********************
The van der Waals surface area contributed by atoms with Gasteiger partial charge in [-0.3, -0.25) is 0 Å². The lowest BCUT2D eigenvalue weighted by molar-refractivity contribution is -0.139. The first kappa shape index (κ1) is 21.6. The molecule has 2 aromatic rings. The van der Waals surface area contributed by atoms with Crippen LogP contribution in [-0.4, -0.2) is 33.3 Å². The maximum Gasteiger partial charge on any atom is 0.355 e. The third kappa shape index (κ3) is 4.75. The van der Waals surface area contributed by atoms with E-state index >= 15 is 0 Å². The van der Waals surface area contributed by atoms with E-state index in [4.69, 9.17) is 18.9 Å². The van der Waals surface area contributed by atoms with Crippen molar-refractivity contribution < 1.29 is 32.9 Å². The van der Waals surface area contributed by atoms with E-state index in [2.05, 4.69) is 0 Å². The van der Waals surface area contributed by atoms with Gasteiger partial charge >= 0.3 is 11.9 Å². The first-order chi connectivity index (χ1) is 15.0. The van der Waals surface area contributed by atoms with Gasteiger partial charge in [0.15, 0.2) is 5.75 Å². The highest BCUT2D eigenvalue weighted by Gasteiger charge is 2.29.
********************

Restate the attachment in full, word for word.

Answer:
The van der Waals surface area contributed by atoms with Gasteiger partial charge in [-0.3, -0.25) is 0 Å². The lowest BCUT2D eigenvalue weighted by molar-refractivity contribution is -0.139. The first kappa shape index (κ1) is 21.6. The molecule has 2 aromatic rings. The van der Waals surface area contributed by atoms with Crippen LogP contribution in [-0.4, -0.2) is 33.3 Å². The maximum Gasteiger partial charge on any atom is 0.355 e. The third kappa shape index (κ3) is 4.75. The van der Waals surface area contributed by atoms with E-state index >= 15 is 0 Å². The van der Waals surface area contributed by atoms with E-state index in [4.69, 9.17) is 18.9 Å². The van der Waals surface area contributed by atoms with Crippen molar-refractivity contribution < 1.29 is 32.9 Å². The van der Waals surface area contributed by atoms with E-state index in [2.05, 4.69) is 0 Å². The van der Waals surface area contributed by atoms with Gasteiger partial charge >= 0.3 is 11.9 Å². The first-order chi connectivity index (χ1) is 15.0. The van der Waals surface area contributed by atoms with Gasteiger partial charge in [0.15, 0.2) is 5.75 Å². The highest BCUT2D eigenvalue weighted by Gasteiger charge is 2.29.